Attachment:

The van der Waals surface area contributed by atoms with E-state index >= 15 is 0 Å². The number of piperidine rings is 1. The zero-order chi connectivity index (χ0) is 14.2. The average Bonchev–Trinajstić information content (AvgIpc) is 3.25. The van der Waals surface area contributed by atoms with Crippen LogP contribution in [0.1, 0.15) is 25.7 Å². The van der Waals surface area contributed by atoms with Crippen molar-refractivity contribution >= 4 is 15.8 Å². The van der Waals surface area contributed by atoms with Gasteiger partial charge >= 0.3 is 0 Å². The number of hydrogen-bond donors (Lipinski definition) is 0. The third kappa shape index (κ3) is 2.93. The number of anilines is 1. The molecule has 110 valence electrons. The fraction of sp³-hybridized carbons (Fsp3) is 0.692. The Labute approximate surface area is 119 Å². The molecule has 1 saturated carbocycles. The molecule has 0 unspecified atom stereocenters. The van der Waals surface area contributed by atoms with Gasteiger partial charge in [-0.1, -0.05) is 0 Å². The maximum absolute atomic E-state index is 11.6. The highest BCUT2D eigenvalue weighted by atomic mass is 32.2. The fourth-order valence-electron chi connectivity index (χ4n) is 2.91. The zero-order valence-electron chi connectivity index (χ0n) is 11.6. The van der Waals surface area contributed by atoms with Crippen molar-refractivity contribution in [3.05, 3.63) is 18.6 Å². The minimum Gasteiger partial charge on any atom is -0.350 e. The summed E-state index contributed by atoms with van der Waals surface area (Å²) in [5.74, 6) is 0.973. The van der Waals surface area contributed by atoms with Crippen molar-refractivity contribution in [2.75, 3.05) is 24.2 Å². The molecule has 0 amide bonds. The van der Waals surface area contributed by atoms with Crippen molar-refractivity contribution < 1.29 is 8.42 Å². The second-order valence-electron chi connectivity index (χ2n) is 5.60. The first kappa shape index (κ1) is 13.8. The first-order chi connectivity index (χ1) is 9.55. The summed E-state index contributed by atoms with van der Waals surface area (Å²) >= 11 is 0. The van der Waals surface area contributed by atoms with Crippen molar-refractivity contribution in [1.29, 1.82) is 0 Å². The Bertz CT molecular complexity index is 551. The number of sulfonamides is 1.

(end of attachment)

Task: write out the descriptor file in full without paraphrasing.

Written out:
The van der Waals surface area contributed by atoms with E-state index >= 15 is 0 Å². The number of piperidine rings is 1. The zero-order chi connectivity index (χ0) is 14.2. The average Bonchev–Trinajstić information content (AvgIpc) is 3.25. The van der Waals surface area contributed by atoms with Crippen LogP contribution in [0.1, 0.15) is 25.7 Å². The van der Waals surface area contributed by atoms with Crippen molar-refractivity contribution >= 4 is 15.8 Å². The van der Waals surface area contributed by atoms with Gasteiger partial charge >= 0.3 is 0 Å². The number of hydrogen-bond donors (Lipinski definition) is 0. The third kappa shape index (κ3) is 2.93. The number of anilines is 1. The molecule has 110 valence electrons. The fraction of sp³-hybridized carbons (Fsp3) is 0.692. The Labute approximate surface area is 119 Å². The molecule has 1 saturated carbocycles. The molecule has 0 unspecified atom stereocenters. The van der Waals surface area contributed by atoms with Gasteiger partial charge in [-0.1, -0.05) is 0 Å². The maximum absolute atomic E-state index is 11.6. The highest BCUT2D eigenvalue weighted by atomic mass is 32.2. The fourth-order valence-electron chi connectivity index (χ4n) is 2.91. The zero-order valence-electron chi connectivity index (χ0n) is 11.6. The van der Waals surface area contributed by atoms with Crippen molar-refractivity contribution in [3.05, 3.63) is 18.6 Å². The minimum Gasteiger partial charge on any atom is -0.350 e. The summed E-state index contributed by atoms with van der Waals surface area (Å²) in [5.74, 6) is 0.973. The van der Waals surface area contributed by atoms with Crippen molar-refractivity contribution in [2.75, 3.05) is 24.2 Å². The molecule has 0 amide bonds. The van der Waals surface area contributed by atoms with Crippen molar-refractivity contribution < 1.29 is 8.42 Å². The second-order valence-electron chi connectivity index (χ2n) is 5.60. The first kappa shape index (κ1) is 13.8. The first-order chi connectivity index (χ1) is 9.55. The summed E-state index contributed by atoms with van der Waals surface area (Å²) >= 11 is 0. The van der Waals surface area contributed by atoms with Crippen molar-refractivity contribution in [1.29, 1.82) is 0 Å². The Bertz CT molecular complexity index is 551. The number of sulfonamides is 1.